So it’s all about the message, then? Well, so long as you enjoy what it feels like to be John. Instead of saying something meaningful in a very direct, simple way, he merely says quite a few simplistic things.Let’s have a look:

Lennon on love: “Love is real / Real is love / Love is feeling / Feeling love.”
Lennon on loss: “My mummy’s dead / I can’t get it through my head.”
Lennon on loneliness: “When you're by yourself / And there's no-one else / You just have yourself / And you tell yourself / Just to hold on.”

OK, I’m not one to divorce lyrics from their musical context as proof of their validity or inanity, but remember: What music?

When Lennon does manage to escape sub-Hallmark sentiment and get a little more ambitious, he didn’t do himself any favors by keeping his audience at arm’s length, only occasionally brining them near enough for a condescending pat on the head. Guilt-ridden with his upward mobility, Lennon whined about fame and began a decade-long process of using his wealth to shelter himself from a world in which he professed to have so much hope. “Don’t give me no brother, brother, brother” he asks the “freaks on the phone” on “I Found Out.” Another checklist of dismissed ideas and ideals, Lennon starts the song by casting aside the common man before “working up” to more worthy targets such as patriarchy, Hare Krishna, and Paul McCartney.

If any proof of the disdain that Lennon feels for his fans is needed, they’re revealed on the Romulus and Remus of smug: “Isolation” and “Working Class Hero.” On “Isolation,” Lennon humbly refers to he and Yoko as “Just a boy and a little girl / Trying to change the whole wide world.” (But in “Ballad of John and Yoko” stylee, referring to this “whole wide world” as merely “a little town” when he feels it is catty.)

Plainspoken about his paranoia and desire to remove himself from a world he claims he is trying to change, John admits they’re “afraid of everyone” and are isolated by omnipresent cruelty. In one of many Us vs. Them moments in his solo career, Lennon charms the listener by telling him and the rest of the world that, “I don’t expect you to understand / After you’ve caused so much pain / But then again, you’re not to blame / You’re just a human, a victim of the insane.” Just human?! So what does that make you, John? A victim of a messiah complex, I guess.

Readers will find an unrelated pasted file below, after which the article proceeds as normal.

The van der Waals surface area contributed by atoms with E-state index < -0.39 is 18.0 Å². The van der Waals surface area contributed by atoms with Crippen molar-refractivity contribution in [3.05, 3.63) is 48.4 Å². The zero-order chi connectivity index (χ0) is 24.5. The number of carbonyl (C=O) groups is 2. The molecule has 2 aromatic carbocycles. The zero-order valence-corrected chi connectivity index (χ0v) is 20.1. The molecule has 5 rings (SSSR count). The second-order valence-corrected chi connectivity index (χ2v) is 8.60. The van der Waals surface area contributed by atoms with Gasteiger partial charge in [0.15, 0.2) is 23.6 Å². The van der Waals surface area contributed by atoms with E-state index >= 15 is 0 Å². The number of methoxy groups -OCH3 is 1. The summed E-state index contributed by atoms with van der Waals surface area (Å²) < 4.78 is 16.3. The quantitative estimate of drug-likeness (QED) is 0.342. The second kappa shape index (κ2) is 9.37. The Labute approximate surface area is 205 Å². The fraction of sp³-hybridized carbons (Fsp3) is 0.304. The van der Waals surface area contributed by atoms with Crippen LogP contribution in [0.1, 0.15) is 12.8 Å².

Over and over, when he addresses his audience, he posits himself as a deified figure. Never mind that the most well-known act of protest that this “boy and girl...trying to change the whole wide world” could manage was inviting his third-tier celebrity counterculture friends by his apartment to arse about in bed and sing tuneless dirges in front of a few members of the media.

This was the model that Lennon offered. The most lyrically ambitious and beloved song on Plastic Ono Band, “Working Class Hero,” is, like “Woman Is the Nigger of the World” taken at face value and assumed to be the insightful work of “two liberals in the sun,” when it is instead a convoluted guilt trip. Lennon can’t even turn this into an “us vs. them” song because his idea of protest was jet setting to media events. So instead he occupies a special, particular place above either “us” or “them.” In his exalted spot he can offer a birth-to-death timeline of the tragedy of the working class, place blame on the haves (except himself and Yoko), and then offer his expert analysis. First offering hopelessness and then the chorus’ flippant praise, Lennon then, naturally, offers himself as the sole model of escape and perfectionism: “You’re still fucking peasants as far as I can see...If you want to be a hero just follow me.” That’s the sound of the rug being pulled: Thanks for the advice, John, but the working class didn’t exactly have that luxury, did they?

After another record of still-born music and looking-glass lyrics, things went even further downhill for poor John. With few exceptions, he phoned it in—like many of his contemporaries, he tossed off an album of rock covers, and even managed to record an album, Walls and Bridges, that not even his most Pavlovian fans will cop to enjoying. After co-writing another bloody song complaining about his “Fame,” Lennon admitted that his heart was only in one place. In 1975, Lennon retired and his reality was finally reduced to “Yoko and me” only to emerge five years later to re-tell the world what it felt like to be him and shower Susan Schultz Polisesque love on his family before tragically having his legacy secured by death.

Blasphemy? Maybe, but with Lennon’s ideological oscillation and penchant for personal revision, were he to have lived longer it’s possible that he may have even partly agreed—if he took the time to climb down from his ivory tower. Either way, I believe more in Beatles than I do in him, which is fine because he rarely cared about anyone but himself.Mother, you had Lennon, but he never had you.


By: Scott Plagenhoef
Published on: 2003-09-01